The Vibrancy of Ta’ziyeh

In an earlier post I talked about ta’ziyeh, the Iranian passion play of the Shiite Muslims Every year people gather to watch the ta’ziyeh of the story of The Martyrdom of Hussein. Watch this video to get a sense of what a ta’ziyeh looks like.

One of the things that struck me when watching this video was just how vibrant a ta’ziyeh is. The public space and the costumes of the performers are colorfully decorated. Each actor is easily distinguishable because of the colour of his costumes. Men play the role of women in a ta’ziyeh, and so are dressed in full black. The actors speak into microphones, leaving behind an echo once their line is complete. This exaggerates the performance, but it can also be said to serve as part of the act of remembrance. Ta’ziyeh is ultimately about the important of remembering and honouring Imam Hussein. It is about exploring the notion of justice through the story of Hussein. Chelkowski writes that for the Shiites, “the original promise of Islam to deliver earthly and eternal justice in the world is kept doctrinally alive in the charismatic figure of the Imam” (Chelkowski 182). Representation then, becomes fundamental to the story and also to how the ta’ziyeh is performed. It always has to be made clear that the story that is enacted is in fact a performance, and so there is always a director present on stage to assure the audience that this is just acting. There then becomes this interesting dynamic between reality and acting, what is real and not. If a ta’ziyeh were ‘overplayed’, then this would in fact be considered an insult because it would mean that the actor is assuming to be Imam Hussein rather than serving to represent him. With the director on stage, the colourful costumes, the marking of where the performance is taking place within the public space, and other characteristics, create a sense of fluidity between the imagined and reality. Or, to put it in other terms, between the memory and the act of remembering.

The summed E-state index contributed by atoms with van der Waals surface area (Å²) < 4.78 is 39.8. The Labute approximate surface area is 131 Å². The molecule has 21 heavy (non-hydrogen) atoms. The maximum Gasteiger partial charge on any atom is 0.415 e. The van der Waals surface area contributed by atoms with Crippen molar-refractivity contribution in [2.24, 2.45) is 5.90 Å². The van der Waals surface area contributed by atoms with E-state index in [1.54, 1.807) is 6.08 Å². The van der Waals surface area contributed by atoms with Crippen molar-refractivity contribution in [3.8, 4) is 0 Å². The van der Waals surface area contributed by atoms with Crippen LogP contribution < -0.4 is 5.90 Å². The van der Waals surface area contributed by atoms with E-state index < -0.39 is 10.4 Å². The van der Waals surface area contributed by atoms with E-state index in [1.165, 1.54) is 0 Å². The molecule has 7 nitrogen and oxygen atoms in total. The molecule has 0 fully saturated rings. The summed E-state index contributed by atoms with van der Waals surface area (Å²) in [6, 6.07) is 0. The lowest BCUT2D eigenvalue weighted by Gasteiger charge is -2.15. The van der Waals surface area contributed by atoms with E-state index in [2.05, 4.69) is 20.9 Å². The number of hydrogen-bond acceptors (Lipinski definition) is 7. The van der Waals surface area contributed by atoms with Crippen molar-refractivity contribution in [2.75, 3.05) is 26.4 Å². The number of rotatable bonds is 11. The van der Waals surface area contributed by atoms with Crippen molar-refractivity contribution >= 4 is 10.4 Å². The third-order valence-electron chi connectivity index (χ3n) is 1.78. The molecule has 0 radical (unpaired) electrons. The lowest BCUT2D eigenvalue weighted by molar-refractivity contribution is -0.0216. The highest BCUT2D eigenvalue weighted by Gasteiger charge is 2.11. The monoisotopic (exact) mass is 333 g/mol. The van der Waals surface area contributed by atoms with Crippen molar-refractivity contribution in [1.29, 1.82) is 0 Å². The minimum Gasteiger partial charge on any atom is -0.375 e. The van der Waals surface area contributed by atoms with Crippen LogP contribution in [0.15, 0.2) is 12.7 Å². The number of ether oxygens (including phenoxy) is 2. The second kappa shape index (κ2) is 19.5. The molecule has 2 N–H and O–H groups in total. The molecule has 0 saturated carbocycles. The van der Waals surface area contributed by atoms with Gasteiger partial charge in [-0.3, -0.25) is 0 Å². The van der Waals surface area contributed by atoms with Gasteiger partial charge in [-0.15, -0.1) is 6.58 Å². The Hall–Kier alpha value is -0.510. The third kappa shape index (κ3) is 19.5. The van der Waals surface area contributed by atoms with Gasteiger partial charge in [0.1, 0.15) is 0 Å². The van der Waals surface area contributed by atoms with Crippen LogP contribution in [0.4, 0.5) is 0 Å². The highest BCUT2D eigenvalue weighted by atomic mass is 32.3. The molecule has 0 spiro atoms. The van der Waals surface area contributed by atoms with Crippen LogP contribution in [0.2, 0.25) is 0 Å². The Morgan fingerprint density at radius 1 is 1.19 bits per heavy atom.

Through the video we can hear the musical side of ta’ziyeh, as well as a rather daring aspect to it because of the presence of the horses (who seemed a little disturbed by the booming sound of the microphones). A ta’ziyeh itself though is a complete sensory experience. It is about how an audience and the performers can be connected physically, spiritually and emotionally. Chelkowski, through diction and imagery, writes of how “the scent of rose water, wildrue, and incense blend with the smoke of tobacco from waterpipes, and sweat from the huddle crowds” (Chelkowski 203). Notice in the video how, in keeping with Islamic traditions, men are seated separately from the women. Men can be seen gathered around the performance, whereas the women view from above in the balconies. In a way this asserts the fact that ta’ziyeh is a man’s play; only men can act in a ta’ziyeh and even play the roles of women. I believe that this does not serve to undermine women, but to protect them and even give them a status a importance as ultimately the story of Imam Hussein is about how he risked his life to save the lives of the women and children in his community.

I so look forward to the day I can experience the magic of a ta’ziyeh in Iran.

Works Cited:
Chelkowski, Peter J. Eternal Performance: Taʻziyeh and Other Shiite Rituals. London: Seagull, 2010. Print.


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